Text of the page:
Sunday, November 4, 2007

Week of Nov 2-7: Adaptive Reuse Proposal

Admittedly, economic development is not one of my strong points, so this blog is quite difficult for me to write. Nevertheless, here are some of the ideas and examples that I took away from this week’s readings.

In this age of globalization, the idea of community based economic development might prove difficult to promote. Not only do large, trans-national corporations place sustainability on the back burner as they make decisions about expansion and involvement in the global market, but local businesses as a whole also appear to place more emphasis on short-term economic growth than on long-term improvements to society as a whole. Although this week’s readings provide many examples of companies and localities who have managed to integrate economic growth with sustainable practices, I do not necessarily believe that most companies are ready or willing to adopt such practices. Being inexperienced with economic development, I still have many questions. Specifically, if green development is truly as affordable and accessible as many claim, then why don’t more companies pursue it? Moreover, can such practices (which emphasize local production and consumption) truly find success in a globalized market, or will they simply fizzle out as capitalist enterprises gobble up the globe searching for the next available and exploitable source of capital and labor? Keeping these questions at the back of my mind, I will discuss one eco-friendly economic development scheme that I found particularly interesting.

On page 184, Beatley begins an interesting discussion about landscape recycling and adaptive reuse. He focuses his energy on the Emscher Park International Building Exhibition in northwestern Germany. This complex managed to convert an industrial brownfield into a vibrant mixed-use community. Once a wasteland, the site now boasts a wide range of facilities including artist studios, a museum, public bike paths/parks, and private residences. By cleverly reusing the land, Emscher Park minimizes its ecological footprint by slowing urban sprawl, reducing pollution emissions, and bringing community members together. At the same time, the development has jumpstarted economic development in a once decayed region. Perhaps there are several things that we can learn from such development here in Ithaca.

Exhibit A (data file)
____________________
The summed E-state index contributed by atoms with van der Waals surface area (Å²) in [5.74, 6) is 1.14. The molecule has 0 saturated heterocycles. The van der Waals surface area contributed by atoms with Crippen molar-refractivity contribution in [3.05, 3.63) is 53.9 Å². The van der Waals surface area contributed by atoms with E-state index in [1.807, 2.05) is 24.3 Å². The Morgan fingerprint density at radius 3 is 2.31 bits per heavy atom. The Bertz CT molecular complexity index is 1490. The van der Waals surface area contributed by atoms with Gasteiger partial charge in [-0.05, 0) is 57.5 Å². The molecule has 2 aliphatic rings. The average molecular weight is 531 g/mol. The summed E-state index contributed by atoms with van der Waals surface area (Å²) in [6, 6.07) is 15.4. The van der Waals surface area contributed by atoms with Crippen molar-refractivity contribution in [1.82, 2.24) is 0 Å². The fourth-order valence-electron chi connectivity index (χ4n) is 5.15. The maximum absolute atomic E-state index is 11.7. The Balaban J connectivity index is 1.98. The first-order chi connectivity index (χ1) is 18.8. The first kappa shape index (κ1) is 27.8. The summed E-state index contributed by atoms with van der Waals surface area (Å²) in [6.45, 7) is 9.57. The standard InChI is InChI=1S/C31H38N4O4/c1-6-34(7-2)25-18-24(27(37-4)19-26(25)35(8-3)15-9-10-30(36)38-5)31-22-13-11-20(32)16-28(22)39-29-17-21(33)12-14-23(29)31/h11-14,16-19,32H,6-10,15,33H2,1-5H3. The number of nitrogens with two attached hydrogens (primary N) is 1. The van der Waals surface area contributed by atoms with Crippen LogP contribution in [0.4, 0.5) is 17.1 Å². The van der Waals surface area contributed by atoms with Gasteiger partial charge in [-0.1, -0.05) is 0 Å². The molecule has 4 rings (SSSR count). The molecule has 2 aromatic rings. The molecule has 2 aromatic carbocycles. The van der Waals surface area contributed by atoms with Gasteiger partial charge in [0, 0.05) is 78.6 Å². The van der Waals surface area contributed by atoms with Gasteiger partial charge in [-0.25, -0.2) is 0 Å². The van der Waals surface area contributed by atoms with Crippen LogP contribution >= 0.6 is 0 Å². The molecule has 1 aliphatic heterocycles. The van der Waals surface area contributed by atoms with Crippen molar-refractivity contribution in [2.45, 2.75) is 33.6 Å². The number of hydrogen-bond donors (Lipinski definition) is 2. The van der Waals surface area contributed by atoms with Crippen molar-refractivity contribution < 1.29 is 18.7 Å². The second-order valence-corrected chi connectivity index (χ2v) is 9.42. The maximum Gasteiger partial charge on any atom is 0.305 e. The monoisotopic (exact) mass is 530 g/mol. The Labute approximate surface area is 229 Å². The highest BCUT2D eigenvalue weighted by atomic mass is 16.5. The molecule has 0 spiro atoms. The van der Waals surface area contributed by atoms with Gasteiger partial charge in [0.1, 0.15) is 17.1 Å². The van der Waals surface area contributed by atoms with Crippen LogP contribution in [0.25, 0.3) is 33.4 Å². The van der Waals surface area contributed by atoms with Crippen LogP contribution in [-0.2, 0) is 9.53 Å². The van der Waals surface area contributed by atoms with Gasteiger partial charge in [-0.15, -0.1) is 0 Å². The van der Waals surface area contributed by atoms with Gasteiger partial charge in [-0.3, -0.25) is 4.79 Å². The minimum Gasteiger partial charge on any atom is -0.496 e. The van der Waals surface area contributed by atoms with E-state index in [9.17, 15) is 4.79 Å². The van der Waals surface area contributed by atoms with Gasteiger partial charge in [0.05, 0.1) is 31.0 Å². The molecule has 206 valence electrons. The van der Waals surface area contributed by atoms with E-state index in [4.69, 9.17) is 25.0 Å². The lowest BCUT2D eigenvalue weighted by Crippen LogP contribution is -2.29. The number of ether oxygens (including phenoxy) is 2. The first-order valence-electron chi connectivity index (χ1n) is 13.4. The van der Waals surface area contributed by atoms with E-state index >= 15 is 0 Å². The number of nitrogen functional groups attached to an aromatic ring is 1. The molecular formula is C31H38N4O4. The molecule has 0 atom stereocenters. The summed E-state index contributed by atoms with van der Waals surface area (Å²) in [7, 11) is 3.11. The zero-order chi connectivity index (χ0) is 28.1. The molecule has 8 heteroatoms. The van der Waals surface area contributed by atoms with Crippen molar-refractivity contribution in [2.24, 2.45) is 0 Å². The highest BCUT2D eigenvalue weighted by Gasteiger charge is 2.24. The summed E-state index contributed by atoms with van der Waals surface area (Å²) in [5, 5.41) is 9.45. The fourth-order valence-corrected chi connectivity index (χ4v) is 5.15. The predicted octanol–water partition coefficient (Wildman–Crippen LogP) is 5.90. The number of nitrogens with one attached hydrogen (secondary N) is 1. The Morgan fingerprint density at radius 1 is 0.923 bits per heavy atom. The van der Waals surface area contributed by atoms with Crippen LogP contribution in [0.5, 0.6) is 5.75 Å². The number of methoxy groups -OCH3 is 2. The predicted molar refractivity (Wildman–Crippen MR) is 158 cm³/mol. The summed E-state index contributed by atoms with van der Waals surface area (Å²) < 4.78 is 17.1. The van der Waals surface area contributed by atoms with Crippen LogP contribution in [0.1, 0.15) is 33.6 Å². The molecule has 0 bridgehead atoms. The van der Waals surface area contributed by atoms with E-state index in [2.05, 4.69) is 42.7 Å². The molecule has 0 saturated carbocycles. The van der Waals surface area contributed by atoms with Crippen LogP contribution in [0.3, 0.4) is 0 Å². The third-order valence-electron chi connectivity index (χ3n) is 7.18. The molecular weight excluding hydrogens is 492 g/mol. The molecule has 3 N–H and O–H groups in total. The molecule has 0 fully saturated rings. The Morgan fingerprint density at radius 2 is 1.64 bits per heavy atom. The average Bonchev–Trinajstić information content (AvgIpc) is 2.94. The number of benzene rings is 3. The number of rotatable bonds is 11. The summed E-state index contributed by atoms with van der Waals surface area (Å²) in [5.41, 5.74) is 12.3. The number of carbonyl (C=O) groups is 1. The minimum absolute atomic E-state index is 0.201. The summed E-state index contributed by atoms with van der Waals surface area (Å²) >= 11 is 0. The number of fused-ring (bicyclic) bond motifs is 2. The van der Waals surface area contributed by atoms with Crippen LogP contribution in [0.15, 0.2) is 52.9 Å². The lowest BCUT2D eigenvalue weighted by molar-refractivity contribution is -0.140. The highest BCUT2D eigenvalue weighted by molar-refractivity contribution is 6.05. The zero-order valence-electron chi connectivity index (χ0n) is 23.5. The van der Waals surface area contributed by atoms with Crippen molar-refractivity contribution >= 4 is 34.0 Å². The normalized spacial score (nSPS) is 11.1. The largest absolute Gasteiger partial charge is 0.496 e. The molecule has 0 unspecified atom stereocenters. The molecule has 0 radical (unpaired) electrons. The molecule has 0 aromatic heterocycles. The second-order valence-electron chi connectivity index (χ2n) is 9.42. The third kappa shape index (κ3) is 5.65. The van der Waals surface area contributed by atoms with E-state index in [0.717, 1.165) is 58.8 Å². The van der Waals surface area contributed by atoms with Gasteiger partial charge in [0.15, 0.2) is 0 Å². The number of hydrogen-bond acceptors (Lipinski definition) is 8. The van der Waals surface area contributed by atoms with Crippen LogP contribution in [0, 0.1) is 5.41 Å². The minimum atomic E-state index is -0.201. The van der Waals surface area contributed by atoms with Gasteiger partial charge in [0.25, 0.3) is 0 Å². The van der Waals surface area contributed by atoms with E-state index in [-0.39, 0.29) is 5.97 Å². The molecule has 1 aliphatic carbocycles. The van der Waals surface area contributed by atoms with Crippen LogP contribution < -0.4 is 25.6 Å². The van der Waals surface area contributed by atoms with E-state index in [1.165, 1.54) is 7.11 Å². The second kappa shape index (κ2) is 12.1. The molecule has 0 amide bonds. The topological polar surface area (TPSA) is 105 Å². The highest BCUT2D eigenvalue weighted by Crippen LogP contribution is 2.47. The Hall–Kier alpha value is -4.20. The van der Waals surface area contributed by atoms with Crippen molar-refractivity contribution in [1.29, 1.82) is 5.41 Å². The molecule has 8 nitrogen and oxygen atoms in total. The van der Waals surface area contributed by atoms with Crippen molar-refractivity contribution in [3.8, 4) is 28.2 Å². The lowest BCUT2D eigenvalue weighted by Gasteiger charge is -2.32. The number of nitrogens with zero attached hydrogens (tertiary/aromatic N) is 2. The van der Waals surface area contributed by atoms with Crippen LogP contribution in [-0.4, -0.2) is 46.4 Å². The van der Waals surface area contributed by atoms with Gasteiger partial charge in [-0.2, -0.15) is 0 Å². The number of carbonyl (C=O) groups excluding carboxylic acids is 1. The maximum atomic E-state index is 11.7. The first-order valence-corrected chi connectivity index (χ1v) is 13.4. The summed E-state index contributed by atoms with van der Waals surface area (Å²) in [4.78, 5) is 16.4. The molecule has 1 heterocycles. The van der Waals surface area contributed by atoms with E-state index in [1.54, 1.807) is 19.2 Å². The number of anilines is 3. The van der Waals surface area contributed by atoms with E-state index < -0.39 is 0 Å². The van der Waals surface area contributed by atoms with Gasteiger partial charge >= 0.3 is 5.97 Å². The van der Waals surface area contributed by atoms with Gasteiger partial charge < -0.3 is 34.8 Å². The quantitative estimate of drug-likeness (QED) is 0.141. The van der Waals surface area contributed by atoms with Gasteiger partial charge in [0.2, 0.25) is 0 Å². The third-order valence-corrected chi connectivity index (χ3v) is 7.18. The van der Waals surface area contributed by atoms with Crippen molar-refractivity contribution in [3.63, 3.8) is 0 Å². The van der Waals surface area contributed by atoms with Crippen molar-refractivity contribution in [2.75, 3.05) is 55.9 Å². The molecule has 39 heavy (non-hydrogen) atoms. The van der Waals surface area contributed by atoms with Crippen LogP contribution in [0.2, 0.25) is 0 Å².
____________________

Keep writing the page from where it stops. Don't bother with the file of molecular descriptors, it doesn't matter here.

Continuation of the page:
Reflecting upon Connect Ithaca’s PRT plan, I remember that we discussed the possibility of a mixed use development installation next to the Gun Hill apartment complex. If we were to retrofit the old factory for some sort of new use, then we could accomplish many of the same things that were accomplished at Emscher Park. In fact, our site might prove even more environmentally friendly than Emscher Park because it will be linked to a sustainable mass transit line that services all of Ithaca. We could certainly use this site creatively to improve quality of life and promote economic development within Ithaca. For example, we might provide cheap studio space for local entrepreneurs and artists who desire to start a business or open a gallery. We could also supplement this commercial development with more cultural enterprises—perhaps a museum that celebrates local history or some sort of public park that encourages community interaction (though neither of these two things would necessarily generate revenues).

Though creative, I understand that this scheme poses many logistical challenges. For example, development of this sort, especially if we seek to preserve the factory and minimize our ecological footprint, is very expensive. Moreover, the site is already highly contested within local government. Not only do residents and officials desire to preserve the view of Cayuga Lake, but I believe that environmental impact studies have found toxins of some sort within the factory or perhaps integrated into the soil. Such toxins would be incredibly expensive to remove. So even if adaptive reuse of the site will yield positive returns in the long run (which I'm not sure that it would) it will be incredibly difficult to sell this proposal to local residents and officials.

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